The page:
• Know your rights in the workplace! Concerted action to improve your workplace is protected under the law, and your company CANNOT LEGALLY FIRE YOU for it. They may still try, hoping that you won’t bring a lawsuit. In case they do, make sure you and your coworkers have verifiable documentation of your involvement with the action (this runs slightly counter to some general lefty security advice, but this is one case where you want to have a paper trail). Definitely don’t let them get away with claiming that any lack of retaliation is out of the goodness of their hearts. They CAN fire you for talking to the press against their wishes, so be aware of that when you choose someone or a set of people to be spokespeople.

  • Leverage your community outside of your workplace! This walkout would have been a very different event without all of our amazing supporters.

  • Does your workplace have Employee Resource Groups (ERGs)? These are worker affinity groups formed around an identity or topic, and getting involved with one can be a great way to meet other people in your workplace who have similar issues or grievances. If you don’t have them, consider starting one.

  • When you do take action, people absolutely will not be taking it for perfect reasons. I can trace my radicalization back to being engaged in a union fight in college because I had a crush on one of the organizers, and then having a “holy shit” moment when the workers actually WON! Someone will be walking out because they want to impress someone, or because of peer pressure from their coworkers. That’s fine! Sometimes it takes something personal to push someone into trying something scary. Aim to have people *feel* what it’s like to engage in collective disobedience. People don’t need to be all on the same page to take worthwhile action together, and you can’t personally check in with every single person engaging in a mass action to make sure they understand the tactics and are fully bought in. Keep the messaging simple, bring people along with you, and put real trust in them, knowing that they don’t deserve it yet: people want to grow into the trust that you put in them.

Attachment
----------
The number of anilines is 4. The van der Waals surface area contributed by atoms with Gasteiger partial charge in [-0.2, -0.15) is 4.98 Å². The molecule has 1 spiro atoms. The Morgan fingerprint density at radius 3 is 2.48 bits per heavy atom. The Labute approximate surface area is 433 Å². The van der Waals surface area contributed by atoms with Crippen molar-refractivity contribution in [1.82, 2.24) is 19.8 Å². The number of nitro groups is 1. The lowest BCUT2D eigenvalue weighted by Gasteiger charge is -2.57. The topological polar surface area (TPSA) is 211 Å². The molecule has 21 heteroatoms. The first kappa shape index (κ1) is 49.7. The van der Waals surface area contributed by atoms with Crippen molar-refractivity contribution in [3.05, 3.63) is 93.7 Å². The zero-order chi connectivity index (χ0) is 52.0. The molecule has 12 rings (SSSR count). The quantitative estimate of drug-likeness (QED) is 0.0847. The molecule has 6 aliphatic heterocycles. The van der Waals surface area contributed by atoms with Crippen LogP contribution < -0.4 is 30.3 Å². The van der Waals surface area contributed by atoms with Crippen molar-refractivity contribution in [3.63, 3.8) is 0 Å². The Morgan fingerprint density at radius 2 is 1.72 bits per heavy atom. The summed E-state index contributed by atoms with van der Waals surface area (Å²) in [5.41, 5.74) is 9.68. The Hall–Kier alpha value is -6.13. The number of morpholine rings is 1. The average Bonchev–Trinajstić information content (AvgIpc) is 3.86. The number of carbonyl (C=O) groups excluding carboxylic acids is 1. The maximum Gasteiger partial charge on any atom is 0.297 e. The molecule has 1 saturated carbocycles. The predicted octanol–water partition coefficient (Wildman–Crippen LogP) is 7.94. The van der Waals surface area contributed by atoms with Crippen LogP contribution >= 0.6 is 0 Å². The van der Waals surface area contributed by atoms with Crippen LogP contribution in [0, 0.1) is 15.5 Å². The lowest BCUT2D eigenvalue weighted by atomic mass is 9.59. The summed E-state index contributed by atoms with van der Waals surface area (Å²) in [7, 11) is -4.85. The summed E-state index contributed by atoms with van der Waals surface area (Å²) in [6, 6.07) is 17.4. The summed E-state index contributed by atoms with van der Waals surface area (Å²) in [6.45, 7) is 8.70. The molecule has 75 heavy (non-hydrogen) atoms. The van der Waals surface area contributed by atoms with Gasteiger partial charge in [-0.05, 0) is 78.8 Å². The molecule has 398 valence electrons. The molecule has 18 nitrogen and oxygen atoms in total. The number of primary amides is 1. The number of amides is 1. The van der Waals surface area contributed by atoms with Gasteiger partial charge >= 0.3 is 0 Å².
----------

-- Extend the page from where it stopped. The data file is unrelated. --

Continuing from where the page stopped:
• You don’t need me to tell you this, but don’t waste time on the haters. There will be people trying to talk you down, argue about your tactics, draw you out into the open and fillet you with their high school Model UN debate skills. I know it’s tempting, but don’t give them the time of day; don’t even look in the places where they’re making noise. Be firm, keep your messaging positive, and discourage core people from getting sucked in.

  • Remember that any fight is never the last one. How do you build relationships between the core people and keep them talking after the fight is over, preferably won? Whatever your action is/was, it’s just one piece in a larger puzzle of resistance. As long as you are employed at will, you’ve got something to fight about.

  • The key thing that can help you work towards any positive change is to build your relationships with coworkers and gain their respect and trust. I recommend building this trust through a background campaign on an issue that your coworkers care about; you can build a lot of community through something like petitioning management to replace a broken coffee machine or designate a gender-neutral bathroom. Through these smaller projects, you can more easily identify workplace leaders, build your reputation, and get people used to a more confrontational and less familial relationship with their management. 

Good luck!